Protein burger with beetroot:
- Easy to manufacture
- Protein-rich with 19g protein per patty
- Firm consistency
- Extremely tasty
What else goes with this Italian highlight? Homemade fries, sweet potato wedges and a cole slaw. If you want to make a low carb version of this, then I recommend replacing the rolls with large lettuce leaves.
Well did you get a craving for this spicy, protein-rich vegan burger? I wish you a lot of fun with the re-cooking and of course I am happy about a review at the bottom of this page. If you post a picture, use the hashtag #veganevibes.
Protein burger with beetroot
FOR THE PATTIES:
- 130 g Soy cutlets alternatively ground almonds
- 1 Liter Vegetable broth
- 240 g black beans drained and washed (equivalent to a can or jar of 400g before draining).
- 220 g beet precooked cut into cubes, equivalent to a medium-sized beet
- 50 g Linseed meal or more oatmeal, I grind the flaxseeds myself for this, alternatively use purchased flaxseed meal.
- 90 g gluten free oat flour grind yourself or buy ready
- 15 g Coconut blossom sugar
- 2 tbspn parsley
- 2 tbspn Garlic granules
- 1 tbspn Cumin
- ½ tbspn Cardamom optional
- ½ tbspn black pepper
- 1-2 tbspn Sea salt
- High heat oil for baking out if oil-free simply omit
- Red onion cut into rings
- Tomatoes sliced
- Salad leaves
- Pickles sliced
- Vegan cheese slices the ones from SimplyV type “spicy “melt especially well *unpaid
- vegan burger buns
- Vegan fries
- Cole Slaw
- Place soy cutlets in a heatproof bowl and pour hot vegetable broth over them. Strain, use remaining vegetable broth for another dish, and set aside softened soy cutlets.130 g Soy cutlets, 1 Liter Vegetable broth
- NOTE: Preparation of shreds may vary from manufacturer to manufacturer, please prepare according to package instructions.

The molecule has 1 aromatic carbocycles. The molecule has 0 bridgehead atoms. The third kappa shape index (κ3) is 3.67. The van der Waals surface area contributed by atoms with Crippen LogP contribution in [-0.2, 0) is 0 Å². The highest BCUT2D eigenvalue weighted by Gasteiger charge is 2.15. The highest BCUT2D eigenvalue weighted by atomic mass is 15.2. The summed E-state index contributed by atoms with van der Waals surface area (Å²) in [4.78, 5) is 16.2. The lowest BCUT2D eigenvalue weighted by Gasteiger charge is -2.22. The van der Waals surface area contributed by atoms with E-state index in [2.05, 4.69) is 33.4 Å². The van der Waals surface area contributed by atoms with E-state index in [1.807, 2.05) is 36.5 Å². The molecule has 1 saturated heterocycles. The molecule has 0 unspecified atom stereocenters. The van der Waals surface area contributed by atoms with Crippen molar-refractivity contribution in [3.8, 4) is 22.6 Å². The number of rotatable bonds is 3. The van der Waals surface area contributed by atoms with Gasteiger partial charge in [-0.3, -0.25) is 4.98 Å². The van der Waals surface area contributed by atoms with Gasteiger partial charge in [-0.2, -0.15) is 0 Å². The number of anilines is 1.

- Place beet and black beans in a food processor (e.g. MagiMix) and blend until a homogeneous mass is formed.220 g beet, 240 g black beans
- Next, place in a large bowl, add in flax meal, soy shreds, rolled oats, coconut blossom sugar, parsley, garlic granules, cumin, cardamom (optional), black pepper and salt and knead with your hands to form a uniform dough. Note: Beetroot can discolor hands and clothing, optionally use gloves and protect clothing.130 g Soy cutlets, 50 g Linseed meal, 90 g gluten free oat flour, 15 g Coconut blossom sugar, 2 tbspn parsley, 2 tbspn Garlic granules, 1 tbspn Cumin, ½ tbspn Cardamom, ½ tbspn black pepper, 1-2 tbspn Sea salt
- Season to taste and add sea salt and pepper to taste. The consistency should be firm but malleable, neither too dry nor too mushy. If too dry, sip some vegetable milk, if too wet, add more oatmeal.
- Form into a ball, place in a bowl and cover and refrigerate for at least 30 minutes, preferably overnight. The patty mixture should be really nice and firm now.
- Heat medium frying pan and add frying oil. Separate dough into 6 equal portions (mine were about 170g) and shape into burger patties. Ideally, use a burger press to help.High heat oil for baking out
- Preheat oven to 175 degrees and line a baking sheet with parchment paper or a reusable baking mat.
- Sear patties first in skillet for about 3-5 minutes on each side until lightly browned on the outside.
- Then place patties in oven and bake for 15 minutes. If using vegan cheese, after 10 minutes of baking, place cheese slices on top of patties and allow to melt.
- Slice open vegan burger buns, spread with sauce, place patty on top, decorate with tomatoes, onion, pickles, vegan cheese and other toppings as desired, place bun lid on top and enjoy!
- Patties last 2-3 days covered in the refrigerator, preferably fresh. Frozen up to 1 month.